Happy Birthday to me!

March 24, 2020 was my 50th birthday.  And I was recently unemployed and if that wasn’t bad enough – here comes the coronavirus.  No big celebration and social distancing has begun.

My last assignment ended in November 2019 and I did have some savings to manage for a “rainy day”.   But four months later to March 2020, that “rainy day” was nearing a monsoon.  There were countless calls from colleagues about the lack of work during this time of the year, which is when it usually picks up.   Then, a week before my birthday, I started an assignment that would last about a month and talk about timing.  Look at God!  Exactly what I needed.  Well, three days into the assignment, the company abruptly stopped the assignment for fear and safety relating to the coronavirus.  It couldn’t have come at a worse time – for me, and I’m sure for others.  I was strapped financially and I panicked – and I was scared.   I needed to work.  I’m single with depleted savings and facing a potential nationwide shutdown that could last several weeks to possible months, as reported.

Where was the coronavirus in November 2019 when I had more savings and was blessed to not be paycheck to paycheck?  My mind went a million miles a minute on everything from should I cancel my Netflix subscription to will I be evicted.  I obsessed with the breaking news and updates relating to the spread and the governments’ “plan”.   Congress recently released details of the “stimulus” package for Americans impacted adversely by the pandemic’s job loss and guess what?  Out of $2 trillion – I am only eligible for a $1,200.00 one-time payment, possibly.  Why, “possibly”?  Because the threshold to receive the $1,200.00 is for individuals that make $75,000.00 or less per year.  The $1,200.00 one-time payment amount decreases for income over $75,000.00 a year, which during the times when I worked, I exceeded that amount.  So, my one-time payment would be even lower.  And the decision to shut down the nation is affecting people in many different ways, aside from the obvious need to control the spread.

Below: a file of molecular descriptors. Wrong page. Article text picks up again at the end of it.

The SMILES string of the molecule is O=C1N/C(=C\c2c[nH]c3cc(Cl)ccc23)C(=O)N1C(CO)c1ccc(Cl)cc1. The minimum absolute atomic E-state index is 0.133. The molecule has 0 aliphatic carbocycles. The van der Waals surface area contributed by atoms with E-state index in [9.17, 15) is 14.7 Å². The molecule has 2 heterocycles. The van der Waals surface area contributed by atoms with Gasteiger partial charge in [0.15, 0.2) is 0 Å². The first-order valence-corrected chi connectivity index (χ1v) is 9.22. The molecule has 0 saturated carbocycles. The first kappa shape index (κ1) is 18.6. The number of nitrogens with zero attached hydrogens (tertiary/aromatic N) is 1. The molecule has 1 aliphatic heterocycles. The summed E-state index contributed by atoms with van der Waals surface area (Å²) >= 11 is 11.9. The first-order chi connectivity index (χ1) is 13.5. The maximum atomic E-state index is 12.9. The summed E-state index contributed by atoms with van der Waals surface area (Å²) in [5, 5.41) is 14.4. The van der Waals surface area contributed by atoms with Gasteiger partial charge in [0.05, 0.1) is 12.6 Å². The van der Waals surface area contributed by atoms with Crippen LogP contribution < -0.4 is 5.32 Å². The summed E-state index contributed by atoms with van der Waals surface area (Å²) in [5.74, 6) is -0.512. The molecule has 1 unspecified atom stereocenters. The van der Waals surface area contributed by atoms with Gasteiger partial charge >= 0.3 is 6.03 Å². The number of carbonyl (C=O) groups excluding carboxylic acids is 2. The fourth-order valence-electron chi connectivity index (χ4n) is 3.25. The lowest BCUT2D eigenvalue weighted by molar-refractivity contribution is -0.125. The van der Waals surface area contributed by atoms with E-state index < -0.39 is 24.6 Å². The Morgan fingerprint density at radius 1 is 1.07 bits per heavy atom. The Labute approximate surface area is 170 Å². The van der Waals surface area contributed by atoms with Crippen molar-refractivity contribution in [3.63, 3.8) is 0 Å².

As an independent contractor I am paid most often as a 1099 status and am responsible for my own tax sheltering and benefits and am typically not eligible to receive unemployment benefits.  But my most recent position in November 2019 was W-2 and allowed for me to apply for unemployment, which is not much at all – but something.  My prayer is that in the midst of this pandemic I find a work from home job, which I’ve had before.  There are other groups out there that are only paid as 1099 status and groups that are simply paid very low wages to begin with and those jobs are now gone with no guarantee that they will be available when this is over.

It’s a scary time yet not everyone has the luxury of self-quarantining for a number of weeks, let alone months.  Yes, we must all work together and fall in line, but that doesn’t mean it will be luxurious.

With all the coronavirus reports and stories, there is just so much, and yet so little, information on what the actual next steps are for resolve.  Yes.  Wash your hands.  Yes.  Sneeze into your arm.  Yes. Social distance.  But with all of the same reports and stories advising that 80% of people who test positive will be “ok” – how can diagnosing, helping and saving the unfortunate group who contract the virus be juxtaposed with the larger group of people who will be fortunate enough to not be taken down by this monster virus?   Yet, their lives are turned upside down as well.  Let’s all take care.

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